The Clone Wars is back, giving us a chance to catch up with a delightful moment in Star Wars history, straddling the two different eras of the saga before and after George Lucas. But according to one returning veteran—Darth Maul actor Sam Witwer—the chance to end Lucas’ Star Wars story properly will have some huge ramifications for fans going forward.
Although his time as an official part of the Star Wars saga started before Clone Wars—voicing Starkiller, the protagonist of Lucasarts’ The Force Unleashed video games, a rogue secret apprentice of Darth Vader—lending his voice to Maul on The Clone Wars, Rebels, and even in Solo: A Star Wars Story has become Witwer’s biggest impact on the galaxy far, far away.
“I wandered into Lucasfilm, god I think it was 13 years ago, to start working on Force Unleashed,” Witwer recently told io9. “I thought at the time I was like, ‘Great, it’s a bucket list thing. I get to do a Star Wars project, this is fantastic. It’s my favorite thing ever, and I just feel lucky, you know, and move on from this very good mood.’ Here I am 13 years later and they’re still hiring me for things. I’m very surprised that I get to keep working with these people. And I’ve worked with them all for some long, they’re friends, they’re my friends who work on this stuff. I’m so very proud of my friends for what they’re accomplishing.”
The actor wasn’t just grateful for the chance to return and reunite with his friends, but to see what time away from Clone Wars has done for its return from a behind-the-scenes perspective, as both a creative and a fan. “Dave [Filoni, Clone Wars’ executive producer] is not just finishing The Clone Wars, he’s also been showrunner of The Mandalorian. So he’s bringing with him into these last four episodes a lot more cinematic language than has ever been used on Clone Wars. A lot more experience, a lot more crazy cinematic tricks. I really cannot wait for people to see it.”
As for what to expect from the big finale, Witwer officially raised the hype bar to new levels. “The finale, that script, was the best Clone Wars script that I ever read,” he told us. “I think Dave has done a really very very cool thing. When I say script I don’t mean—when I’m talking about the finale, I’m talking about the last four episodes because it’s really meant to be seen as a movie. These Clone Wars arcs that go on for three to four episodes, they could also be cut together as movies and they work as one story, but this one really is meant to be seen in its entirety together, more so than anything else we’ve ever done.”
“I’m very very excited for the audience to see it, because it’s consequential, it changes the way you think about certain things in Star Wars,” he added, “changes the way you think about certain characters, and shows some really interesting core mythology stuff. I’m thrilled, and I’m shocked.”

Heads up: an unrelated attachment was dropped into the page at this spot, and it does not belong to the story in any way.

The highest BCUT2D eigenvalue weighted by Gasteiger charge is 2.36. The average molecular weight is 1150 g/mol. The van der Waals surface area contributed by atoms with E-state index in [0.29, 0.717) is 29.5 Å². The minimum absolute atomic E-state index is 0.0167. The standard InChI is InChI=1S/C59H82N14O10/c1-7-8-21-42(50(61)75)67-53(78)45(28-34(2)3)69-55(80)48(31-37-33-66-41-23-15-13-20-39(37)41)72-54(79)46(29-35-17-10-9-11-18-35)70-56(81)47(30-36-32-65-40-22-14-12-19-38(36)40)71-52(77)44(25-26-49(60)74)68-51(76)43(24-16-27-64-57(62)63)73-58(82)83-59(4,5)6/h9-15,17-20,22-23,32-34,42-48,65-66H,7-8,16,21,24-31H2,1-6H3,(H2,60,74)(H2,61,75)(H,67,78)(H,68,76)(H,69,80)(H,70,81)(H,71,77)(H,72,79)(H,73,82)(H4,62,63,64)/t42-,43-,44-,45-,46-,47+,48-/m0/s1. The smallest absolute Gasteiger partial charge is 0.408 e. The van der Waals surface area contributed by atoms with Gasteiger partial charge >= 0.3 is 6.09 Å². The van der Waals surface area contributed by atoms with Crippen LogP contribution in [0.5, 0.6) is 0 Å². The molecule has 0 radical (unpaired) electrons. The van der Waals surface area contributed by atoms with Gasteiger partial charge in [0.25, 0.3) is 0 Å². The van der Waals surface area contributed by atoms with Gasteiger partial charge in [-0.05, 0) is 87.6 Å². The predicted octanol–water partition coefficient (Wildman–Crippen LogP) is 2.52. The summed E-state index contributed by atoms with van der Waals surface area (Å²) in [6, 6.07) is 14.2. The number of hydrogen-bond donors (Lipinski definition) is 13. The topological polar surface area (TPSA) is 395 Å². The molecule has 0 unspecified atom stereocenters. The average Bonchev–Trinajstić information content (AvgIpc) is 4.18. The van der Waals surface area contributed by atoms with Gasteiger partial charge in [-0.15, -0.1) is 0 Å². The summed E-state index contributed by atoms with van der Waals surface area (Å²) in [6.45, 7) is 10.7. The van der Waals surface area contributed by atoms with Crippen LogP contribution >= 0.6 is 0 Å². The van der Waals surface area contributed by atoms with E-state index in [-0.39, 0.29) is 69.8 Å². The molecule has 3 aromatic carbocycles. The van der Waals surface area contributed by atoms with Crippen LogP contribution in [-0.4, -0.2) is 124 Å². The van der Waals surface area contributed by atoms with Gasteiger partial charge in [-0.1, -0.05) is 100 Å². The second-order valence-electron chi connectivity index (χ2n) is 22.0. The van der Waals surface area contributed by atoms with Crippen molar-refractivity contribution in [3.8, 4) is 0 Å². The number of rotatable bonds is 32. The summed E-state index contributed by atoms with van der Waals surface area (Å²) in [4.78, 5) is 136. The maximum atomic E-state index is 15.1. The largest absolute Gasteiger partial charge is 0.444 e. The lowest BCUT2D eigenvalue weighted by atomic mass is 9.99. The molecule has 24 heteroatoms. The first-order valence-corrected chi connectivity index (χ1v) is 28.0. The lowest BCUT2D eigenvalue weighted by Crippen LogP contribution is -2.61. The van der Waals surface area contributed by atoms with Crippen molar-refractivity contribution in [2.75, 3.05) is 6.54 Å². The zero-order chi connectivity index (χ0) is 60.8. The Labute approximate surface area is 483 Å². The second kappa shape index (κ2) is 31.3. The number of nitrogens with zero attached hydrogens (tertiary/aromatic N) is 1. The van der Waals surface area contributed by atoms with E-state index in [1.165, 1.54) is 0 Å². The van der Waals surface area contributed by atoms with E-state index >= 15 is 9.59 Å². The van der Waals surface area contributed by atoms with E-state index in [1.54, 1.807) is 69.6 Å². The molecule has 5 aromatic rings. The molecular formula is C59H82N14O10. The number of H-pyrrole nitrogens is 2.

But beyond being able to return to the Clone Wars, with its final season giving him another chance to expound upon Maul’s twitsy-turny legacy, Witwer is a Star Wars diehard himself—and he appreciated that the show getting the conclusion it always deserved would help give a sense of completion to the wider part of its place in the franchise’s history. He sees it as a fitting end to George Lucas’ last major contribution to the saga, something he began over 40 years ago.
“What may be my most favorite thing about this, what we’re doing is, Clone Wars is the last George Lucas-produced Star Wars. To be able to finish George’s story is tremendously meaningful to all of us, so that’s really the big deal right there,” Witwer said, full of praise for Star Wars’ former master.
“These are stories straight from George, and we get to execute upon them, and that’s kind of the end of the era. You have to appreciate that this is a crazy maverick independent filmmaker, and only one of his Star Wars movies was a studio movie. The rest, past the very first Star Wars movie, these were independent films that he funded himself. And Clone Wars was an independent production by an independent film studio, just a crazy guy with crazy ideas issuing marching orders to people like Dave Filoni, and through Dave to me. And here we are doing this again, and it feels very familiar. I thought we had lost this, and now we get to finish it. It feels really really great to finish the last George Lucas-produced Star Wars.”
Maul will return (we’d say for one last time, but even though we’ve seen his actual end at this point, that’s not stopped him from showing up before!) as part of the seventh season’s finale, the highly anticipated “Siege of Mandalore” storyline. It’s a tale that sees the Republic—alongside a returned Ahsoka Tano—look to break the wayward dark sider’s grip on the Mandalorian homeworld, a storyline that’s been teased practically ever since Clone Wars first came to an end. But for Witwer, what made it most interesting was returning to a version of this character he’d moved on to, having played the older, wiser—albeit still just as deceptive and furious—version of Maul on Rebels.
“He’s got a few more things to say,” Witwer said of revisiting Clone Wars as Maul. “Like every other great opportunity to tell a Star Wars story, you want to make sure that what the audience is seeing is something they’ve never seen before from these characters. I do believe we give that to you as far as Maul, I believe you get to see sides of this character you’ve not quite seen. We see him trying things he’s never really quite tried—things he’s maybe not so good at. This will be really fun to see how people respond to it.”
Star Wars: The Clone Wars’ seventh and final season is currently airing on Disney+.
Reporting by Beth Elderkin.
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